Lunch was a typical Cuban meal––rice with beans, beef, sweet potatoes, a beef soup, and salad that consisted of grated cabbage and carrots, and slices of tomatoes and cucumbers. K and I sat with a couple from Holland. After lunch, we had quite the adventure going to the washroom! I had thought we were going to have the opportunity to go swimming, so I had worn my one-piece bathing suit under my clothes. Foolish me––there was no swimming on the trip, and now I was faced with the arduous task of using the washroom. The washroom doors (yes, there were doors on these ones) had no locks, so, there I was, naked from the knees up, trying to straddle over a toilet with no seat when my door flew open. How embarrassing as I scrambled to restore my privacy! I finally managed to complete my task, re-dress, and carry on with my adventure in the fresh afternoon sun. As I was leaving the building, a young man stopped the line of women from going into the toilet stalls while he poured a half a pail of water in each of the two toilets. This is their flushing system––one step up from an outhouse.
K and I wandered around, taking pictures and enjoying the scenery. A small farmhouse had been set up for display, and there was a fellow inside making Cuban coffee for the guests. He was funny, pretending to be Al Capone, who seems to be quite the hero to the Cuban people; or maybe, his former presence on the island is just good for the tourist business. One of the tourists (not from our group) caused a commotion when he tried to take a mother goat’s baby away from her. People should have left the man alone. I am sure the mother goat would have dealt with him! As we left the farm, the bus made a final stop at a little stand where we could buy coconuts or bananas. The guide showed us some pods, which when broken open contained an unusually delicious fruit that tasted like a pineapple/orange. He said it was good to fight against a parasite invasion in humans.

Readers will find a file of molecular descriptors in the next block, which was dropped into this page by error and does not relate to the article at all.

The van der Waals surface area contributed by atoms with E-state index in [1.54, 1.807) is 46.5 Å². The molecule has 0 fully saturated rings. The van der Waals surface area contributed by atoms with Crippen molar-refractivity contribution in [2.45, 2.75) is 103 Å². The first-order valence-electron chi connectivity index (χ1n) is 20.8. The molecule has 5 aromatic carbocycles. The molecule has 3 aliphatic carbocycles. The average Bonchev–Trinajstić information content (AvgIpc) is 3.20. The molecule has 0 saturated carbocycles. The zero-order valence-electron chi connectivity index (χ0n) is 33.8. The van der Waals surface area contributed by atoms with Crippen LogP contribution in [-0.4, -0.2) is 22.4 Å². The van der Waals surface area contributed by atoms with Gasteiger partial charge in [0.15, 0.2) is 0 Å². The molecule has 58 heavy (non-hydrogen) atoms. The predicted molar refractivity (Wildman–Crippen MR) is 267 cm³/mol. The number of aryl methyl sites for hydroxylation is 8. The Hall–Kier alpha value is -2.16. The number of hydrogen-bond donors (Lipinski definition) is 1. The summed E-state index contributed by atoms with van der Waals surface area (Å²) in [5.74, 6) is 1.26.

On the way back to Matanza, we stopped in a small town for a few minutes. One of our passengers had brought some things for the children. When we first stopped, there were only a few children; however, eventually we were swarmed as they poured from the houses. As we continued on our way, the roadside was spotted with mothers and children waving to the bus, with the hopes it would stop and some goodies would be thrown their way.
Before going to the Pharmaceutical Museum in Matanza, we stopped at the Montserrat Heights where we could see a full view of the entire city. There was also an old cathedral there. A service was going on, so we were not allowed past the door. I did manage to snap a couple pictures, though. Our last stop on the tour was the museum––a French drugstore that had been established in 1882. It had been closed down in the early 60’s; however, it had been preserved as it was on the day of closure. The walls were lined with jars of drugs and herbs, and paraphernalia to mix the medicines. There was also a large collection of books filled with the potions. The pictures I took speak volumes.
We arrived back to our hotel shortly after five. K and I felt sorry for the guys who were supposed to have enjoyed a day of deep ocean fishing; however, due to the windy weather their trip was cancelled. They were quite happy, though, to say the least, having spent the day poolside, playing cards and enjoying the Cuban generosity of free drinks––need I add more!
Ed and I closed the evening off by watching the Cuban show at 9:45. I wanted to get an early night because I was heading to Havana on Friday!
Come back to find out what happened in Havana in my next blog!